Use right away, or store in a covered container in the refrigerator. When ready to use, remove from the refrigerator, bring to room temperature, and beat with a rubber spatula, small whisk, or fork until smooth and creamy. You should have about 1 ⅓ cups.

To assemble the cake: Remove the foil from the top of the cake. Transfer the cake on its bottom sheet of foil to a work surface, placing it so that one of its long sides is parallel to the edge of the surface closest to you. Place another long sheet of aluminum foil on the work surface nearby. Using an offset spatula, spread 1 cup plus about 2 tablespoons of the filling evenly over the cake, leaving a ½-inch border uncovered on the long side farthest from you. (The leftover filling, along with a few berries, makes a good kitchen snack for the baker.) Place the raspberries, if using, randomly on the filling along the length of the cake.

Begin rolling the cake by flipping the edge nearest you over onto itself. Then, with the aid of the foil that extends beyond the short sides, roll up the cake lengthwise until you reach the far long side. As you work, wrap the foil around the roll to assist in rounding the shape

(otherwise the cake will stick to your hands). Place the roll in its foil across the bottom third of a 24-inch-long piece of parchment paper. To compress the cake, pull the rest of the parchment paper up and over the cake towards you. Use a long ruler or a sheet pan to press forward towards the cake on the top of the bottom sheet of the paper while pulling forward towards you on the top sheet.

Carefully lift the roll in the aluminum foil and set it, seam side down, on the fresh sheet of foil. Wrap the cake securely in the foil. Transfer the foil-wrapped roll to a baking sheet or shallow tray and refrigerate for about 30 minutes to help set the filling.

To serve: Remove the cake from the refrigerator and peel off and discard the foil. Carefully lift the roll onto a serving plate with the aid of a long, wide spatula or a rimless baking sheet. (If not serving right away, cover loosely with plastic wrap to keep the cake’s surface from drying out and return to the refrigerator to serve the same day.) Dust the cake with powdered sugar. Using a serrated knife and a sawing motion, cut the roll into ½-inch thick slices. Center each portion on a dessert plate. Accompany with the raspberries.

 

Source: Baking for All Occasions by Flo Braker

 

Raspberry Shrub Syrup and Beverage

 

Man goes into a bar. [Sorry, for timing reasons it has to be a man.] The bar is in New York City. The man pulls his stool up to the edge of the bar. Sawdust shuffles as the stool legs scrape along the floor.

The bartender, large and flush, says, “What’ll you have?”

The man says, “A shrub.”

What does the bartender do?

The correct answer depends on what time period we are talking about. If the time is now, then the bartender will turn, pick up a cell phone, and discretely call the nearest NYP precinct. A man drinking a shrub, or wanting to, is a sign of psychological disorder that probably calls for a minimum of 48 involuntary confinement.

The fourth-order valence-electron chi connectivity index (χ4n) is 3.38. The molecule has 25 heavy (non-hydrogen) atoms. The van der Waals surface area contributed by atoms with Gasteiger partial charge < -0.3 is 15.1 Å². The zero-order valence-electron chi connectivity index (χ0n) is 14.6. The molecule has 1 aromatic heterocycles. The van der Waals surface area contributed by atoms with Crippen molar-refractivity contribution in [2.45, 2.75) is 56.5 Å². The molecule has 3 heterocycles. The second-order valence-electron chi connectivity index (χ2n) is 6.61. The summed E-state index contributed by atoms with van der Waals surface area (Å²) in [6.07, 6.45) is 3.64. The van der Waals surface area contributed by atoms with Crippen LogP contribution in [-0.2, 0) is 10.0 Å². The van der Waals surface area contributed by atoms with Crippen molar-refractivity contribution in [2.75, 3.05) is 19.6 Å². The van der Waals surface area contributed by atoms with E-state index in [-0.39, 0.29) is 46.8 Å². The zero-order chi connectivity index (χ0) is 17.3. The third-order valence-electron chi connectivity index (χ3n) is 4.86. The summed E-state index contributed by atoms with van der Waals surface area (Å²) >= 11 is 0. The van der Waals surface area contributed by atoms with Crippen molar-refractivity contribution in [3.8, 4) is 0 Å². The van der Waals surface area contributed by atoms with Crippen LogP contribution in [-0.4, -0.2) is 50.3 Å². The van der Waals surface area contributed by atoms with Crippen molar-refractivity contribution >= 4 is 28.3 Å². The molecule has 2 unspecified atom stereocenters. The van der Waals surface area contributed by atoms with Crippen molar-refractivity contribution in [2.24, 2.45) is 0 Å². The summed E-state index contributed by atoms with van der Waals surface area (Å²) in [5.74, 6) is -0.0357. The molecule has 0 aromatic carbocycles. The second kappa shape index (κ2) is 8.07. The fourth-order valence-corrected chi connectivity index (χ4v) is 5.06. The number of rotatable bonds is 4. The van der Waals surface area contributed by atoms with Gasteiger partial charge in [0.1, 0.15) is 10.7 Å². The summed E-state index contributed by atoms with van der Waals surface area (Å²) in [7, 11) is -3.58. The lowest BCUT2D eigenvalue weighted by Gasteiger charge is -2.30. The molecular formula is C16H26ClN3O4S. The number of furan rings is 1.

On the other hand, if the time is two or three hundred years ago, the bartender will simply say, “What flavor.”

A shrub is a fruit-vinegar-sugar based beverage that contains no alcohol, but has powerful intensity. I’ll just say that the note of vinegar as you put your nose to glass can be strong, but the flavor of the beverage itself has just a pleasantly sour note on top of the underlying fruit base.

If you love lemonade, if you want a distinctive beverage with a non-alcoholic punch, then shrubs are in your future. This first recipe comes from Clementine Paddleford’s The Great American Cookbook. This raspberry shrub hails from Maine, in fact from the kitchen of the late Senator Margaret Chase Smith. Her husband raised bushels of raspberries in Skowhegan, Maine – the site nowadays of the famous Kneading Conference. What goes better than bread and berries?

Raspberry Shrub Syrup and Beverage

Yield: 5 cups of syrup, enough for 20 1-cup beverages

 

Ingredients:

  • 4 quarts fresh raspberries
  • 1 quart of cider vinegar
  • 5 cups of sugar

Preparation:

Clean and pick over the berries. In a large bowl, cover the berries with the vinegar. Cover the bowl with plastic wrap and let stand in a cool, dry place for 4 days.

When the berries are ready, strain through a fine-mesh sieve into a bowl, pressing gently on the solids and then discarding them. What remains should be clear red raspberry juice with no pulp or seeds.

In a large heavy saucepan, combine the raspberry mixture and sugar and bring to a boil over medium high heat. Reduce the heat and simmer uncovered for 15 minutes.

Pour the syrup into a bowl or bottle, cover, and chill in the refrigerator.

To make a shrub beverage: Serve the syrup diluted, with three parts cold water to one part syrup. Fill a tall glass with crushed ice and pour in the syrup. Tinkle it, whiff it, sip it, and smile.

Note: I did cheat at the end, adding a little sugar syrup to just dull the edge of the vinegar. I’m going to be practicing. And, there are other shrub recipes in the mill.

Source: The Great American Cookbook by Clementine Paddleford